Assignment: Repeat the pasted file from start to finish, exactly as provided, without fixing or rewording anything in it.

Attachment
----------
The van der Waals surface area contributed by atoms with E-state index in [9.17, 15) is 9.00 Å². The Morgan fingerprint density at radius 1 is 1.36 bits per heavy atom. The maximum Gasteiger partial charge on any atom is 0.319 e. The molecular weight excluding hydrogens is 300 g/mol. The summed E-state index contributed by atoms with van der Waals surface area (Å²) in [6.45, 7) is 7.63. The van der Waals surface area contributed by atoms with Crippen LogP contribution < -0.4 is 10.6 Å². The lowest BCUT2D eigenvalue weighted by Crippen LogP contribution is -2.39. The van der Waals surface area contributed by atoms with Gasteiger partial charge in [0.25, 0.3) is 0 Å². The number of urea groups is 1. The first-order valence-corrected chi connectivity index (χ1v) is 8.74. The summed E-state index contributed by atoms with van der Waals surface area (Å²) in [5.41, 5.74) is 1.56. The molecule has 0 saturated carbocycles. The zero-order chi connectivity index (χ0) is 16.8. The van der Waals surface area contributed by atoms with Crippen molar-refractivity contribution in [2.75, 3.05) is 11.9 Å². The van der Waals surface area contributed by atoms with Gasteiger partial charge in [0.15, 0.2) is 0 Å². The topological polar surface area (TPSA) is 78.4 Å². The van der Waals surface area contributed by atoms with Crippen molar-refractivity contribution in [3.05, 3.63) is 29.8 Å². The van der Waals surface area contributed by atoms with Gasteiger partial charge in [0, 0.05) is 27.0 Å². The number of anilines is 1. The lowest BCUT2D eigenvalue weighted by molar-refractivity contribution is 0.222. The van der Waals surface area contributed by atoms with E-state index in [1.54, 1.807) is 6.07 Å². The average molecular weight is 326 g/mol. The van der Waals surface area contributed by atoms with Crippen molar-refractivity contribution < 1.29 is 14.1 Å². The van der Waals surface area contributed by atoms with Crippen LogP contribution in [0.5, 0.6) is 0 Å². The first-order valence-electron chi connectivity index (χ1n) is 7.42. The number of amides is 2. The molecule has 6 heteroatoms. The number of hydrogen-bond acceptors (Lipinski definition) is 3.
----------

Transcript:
The van der Waals surface area contributed by atoms with E-state index in [9.17, 15) is 9.00 Å². The Morgan fingerprint density at radius 1 is 1.36 bits per heavy atom. The maximum Gasteiger partial charge on any atom is 0.319 e. The molecular weight excluding hydrogens is 300 g/mol. The summed E-state index contributed by atoms with van der Waals surface area (Å²) in [6.45, 7) is 7.63. The van der Waals surface area contributed by atoms with Crippen LogP contribution < -0.4 is 10.6 Å². The lowest BCUT2D eigenvalue weighted by Crippen LogP contribution is -2.39. The van der Waals surface area contributed by atoms with Gasteiger partial charge in [0.25, 0.3) is 0 Å². The number of urea groups is 1. The first-order valence-corrected chi connectivity index (χ1v) is 8.74. The summed E-state index contributed by atoms with van der Waals surface area (Å²) in [5.41, 5.74) is 1.56. The molecule has 0 saturated carbocycles. The zero-order chi connectivity index (χ0) is 16.8. The van der Waals surface area contributed by atoms with Crippen molar-refractivity contribution in [2.75, 3.05) is 11.9 Å². The van der Waals surface area contributed by atoms with Gasteiger partial charge in [0.15, 0.2) is 0 Å². The topological polar surface area (TPSA) is 78.4 Å². The van der Waals surface area contributed by atoms with Crippen molar-refractivity contribution in [3.05, 3.63) is 29.8 Å². The van der Waals surface area contributed by atoms with Gasteiger partial charge in [0, 0.05) is 27.0 Å². The number of anilines is 1. The lowest BCUT2D eigenvalue weighted by molar-refractivity contribution is 0.222. The van der Waals surface area contributed by atoms with E-state index in [1.54, 1.807) is 6.07 Å². The average molecular weight is 326 g/mol. The van der Waals surface area contributed by atoms with Crippen molar-refractivity contribution < 1.29 is 14.1 Å². The van der Waals surface area contributed by atoms with Crippen LogP contribution in [0.5, 0.6) is 0 Å². The first-order valence-electron chi connectivity index (χ1n) is 7.42. The number of amides is 2. The molecule has 6 heteroatoms. The number of hydrogen-bond acceptors (Lipinski definition) is 3.